The Roland Park Branch, in collaboration with the Open Space Campaign for Greater Roland Park, is hosting a three-part book discussion series this winter and spring. The books in this series were chosen for their relevance to the theme of "The Value of Open Space". The Roland Park Civic League’s Open Spaces Campaign grew out of the 2010 Greater Roland Park Master Plan, and it is in the process of raising money for several initiatives in the community such as restoration of the Roland Water Tower, improvements to Stoney Run Valley, and replanting the neighborhood’s tree canopy. A more detailed discussion of the campaign is available on the Roland Park website.
Librarians at the branch selected two of the three titles in the series and asked the community to vote for the third title out of a number of books featured in the library's regular column, The Book Nook, in the Winter 2012-13 edition of the Roland Park News (pdf). Thank you to the Roland Park Library Action Group, our Friends of the Library group, who generously purchased copies of all three titles that the library can give out to people who want to attend the discussions.
On Saturday, March 9th, a dozen readers met for the first discussion of the series. What the Robin Knows by Jon Young was the non-traditional, but very appropriate, title for our first discussion. Young is a lifelong naturalist and master of what he calls "deep bird language." Young has spent his entire career trying to figure out how birds use sounds to communicate information about their environment to other birds and even other species. Hunter-gather cultures used their knowledge of this bird language to aid them in hunting, finding food, fitting in with their local environment, and avoiding predators and danger.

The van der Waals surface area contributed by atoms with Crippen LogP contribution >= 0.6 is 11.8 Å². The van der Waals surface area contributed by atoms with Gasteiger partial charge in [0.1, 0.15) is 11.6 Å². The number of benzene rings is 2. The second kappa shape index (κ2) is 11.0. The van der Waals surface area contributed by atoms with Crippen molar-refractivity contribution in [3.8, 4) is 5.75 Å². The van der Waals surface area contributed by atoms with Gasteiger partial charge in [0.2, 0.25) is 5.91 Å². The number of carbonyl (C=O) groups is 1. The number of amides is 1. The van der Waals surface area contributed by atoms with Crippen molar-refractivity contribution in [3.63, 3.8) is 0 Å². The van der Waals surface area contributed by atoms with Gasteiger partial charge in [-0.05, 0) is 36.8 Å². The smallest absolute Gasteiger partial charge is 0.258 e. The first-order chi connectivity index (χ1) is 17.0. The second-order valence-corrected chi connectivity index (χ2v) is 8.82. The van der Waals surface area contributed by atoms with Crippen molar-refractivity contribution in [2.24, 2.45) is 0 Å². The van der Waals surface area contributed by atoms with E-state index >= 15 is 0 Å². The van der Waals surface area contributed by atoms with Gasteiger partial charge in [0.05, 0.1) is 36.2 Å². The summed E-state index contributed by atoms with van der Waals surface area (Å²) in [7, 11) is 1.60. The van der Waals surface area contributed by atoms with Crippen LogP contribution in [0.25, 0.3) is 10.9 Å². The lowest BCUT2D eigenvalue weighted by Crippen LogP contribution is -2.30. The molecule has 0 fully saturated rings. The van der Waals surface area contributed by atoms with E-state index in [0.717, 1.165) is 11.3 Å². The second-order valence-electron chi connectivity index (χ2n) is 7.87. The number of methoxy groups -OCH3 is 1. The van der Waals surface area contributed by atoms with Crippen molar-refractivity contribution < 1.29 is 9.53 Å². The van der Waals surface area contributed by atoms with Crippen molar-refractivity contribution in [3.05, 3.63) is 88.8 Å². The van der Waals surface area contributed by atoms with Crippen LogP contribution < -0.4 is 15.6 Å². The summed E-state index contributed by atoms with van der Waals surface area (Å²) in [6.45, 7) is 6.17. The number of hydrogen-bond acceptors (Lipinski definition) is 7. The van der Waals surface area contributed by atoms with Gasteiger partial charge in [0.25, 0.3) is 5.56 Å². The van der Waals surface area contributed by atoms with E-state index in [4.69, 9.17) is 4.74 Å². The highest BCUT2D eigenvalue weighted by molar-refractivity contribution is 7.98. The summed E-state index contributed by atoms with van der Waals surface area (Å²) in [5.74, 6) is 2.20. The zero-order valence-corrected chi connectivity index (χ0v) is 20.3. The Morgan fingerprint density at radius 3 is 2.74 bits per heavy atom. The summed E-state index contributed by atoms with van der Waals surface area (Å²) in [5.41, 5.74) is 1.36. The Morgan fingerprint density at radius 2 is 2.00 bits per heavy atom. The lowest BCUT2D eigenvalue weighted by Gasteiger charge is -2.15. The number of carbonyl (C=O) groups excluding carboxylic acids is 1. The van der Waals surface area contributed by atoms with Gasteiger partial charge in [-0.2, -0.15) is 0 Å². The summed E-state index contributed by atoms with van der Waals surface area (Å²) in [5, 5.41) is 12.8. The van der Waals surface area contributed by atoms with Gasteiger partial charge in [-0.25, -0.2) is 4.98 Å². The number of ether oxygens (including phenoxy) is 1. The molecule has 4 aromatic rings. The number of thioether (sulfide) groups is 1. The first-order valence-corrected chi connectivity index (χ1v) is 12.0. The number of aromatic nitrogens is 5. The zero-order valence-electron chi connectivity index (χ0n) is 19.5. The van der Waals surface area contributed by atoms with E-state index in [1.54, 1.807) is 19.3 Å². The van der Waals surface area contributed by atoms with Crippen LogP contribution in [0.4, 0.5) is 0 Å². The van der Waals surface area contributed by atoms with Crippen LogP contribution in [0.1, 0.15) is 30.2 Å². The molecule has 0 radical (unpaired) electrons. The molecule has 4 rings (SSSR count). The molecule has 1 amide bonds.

What the Robin Knows book discussion group, March 9
Young’s book never gets too technical and teaches you how to better understand the world of your backyard. Visit the book’s website to hear samples of different kinds of bird calls and their meanings.
Our second discussion will be on April 13 at 11am. The book will be Central Park in the Dark: More Mysteries of Urban Wildlife by Marie Winn. Winn spent years examining the lives of the denizens of Central Park, both animal and people, that inhabit one of America’s great urban parks after the sun goes down.
Our last discussion will be on May 11 at 11am on the book Green Metropolis: Why Living Smaller, Living Closer, and Driving Less are the Keys to Sustainability by David Owen. Owen turns the green movement on its head by suggesting that a densely populated, urban core is more environmentally friendly than living in the suburbs or in the country. You can register for both or either of these discussions and receive free copies of the books at the second floor information desk at the Roland Park Branch.
The library has also partnered with Blue Water Baltimore to provide two additional programs as part of this series. Blue Water Baltimore’s mission is to restore the quality of Baltimore’s waterways for the good of the environment, the community, and the economy. On March 20th, we will be presenting a program titled "Creating an Eco-Friendly Home: The Impact of Your Home on the Chesapeake Bay"; this will be proceeded by a short, interactive story called "Who Polluted the Bay." Lastly, on May 4th, Blue Water Baltimore returns with Herring Run Nursery for a program called "Birds, Bees, and Butterflies: Ecosystem Gardening for Baltimore". The vast majority of flowering plants rely on pollinators, and this program will teach you how birds, bees, and butterflies to your backyard.
Libraries serve as the heart and soul of their community and can be a nexus for the connection between community groups, ideas, and the people living in the neighborhood. "The Value of Open Spaces" series at the Roland Park Branch shows how a library can be responsive and proactive to community initiatives, can provide a community gathering space, and be an active partner with other groups in the city.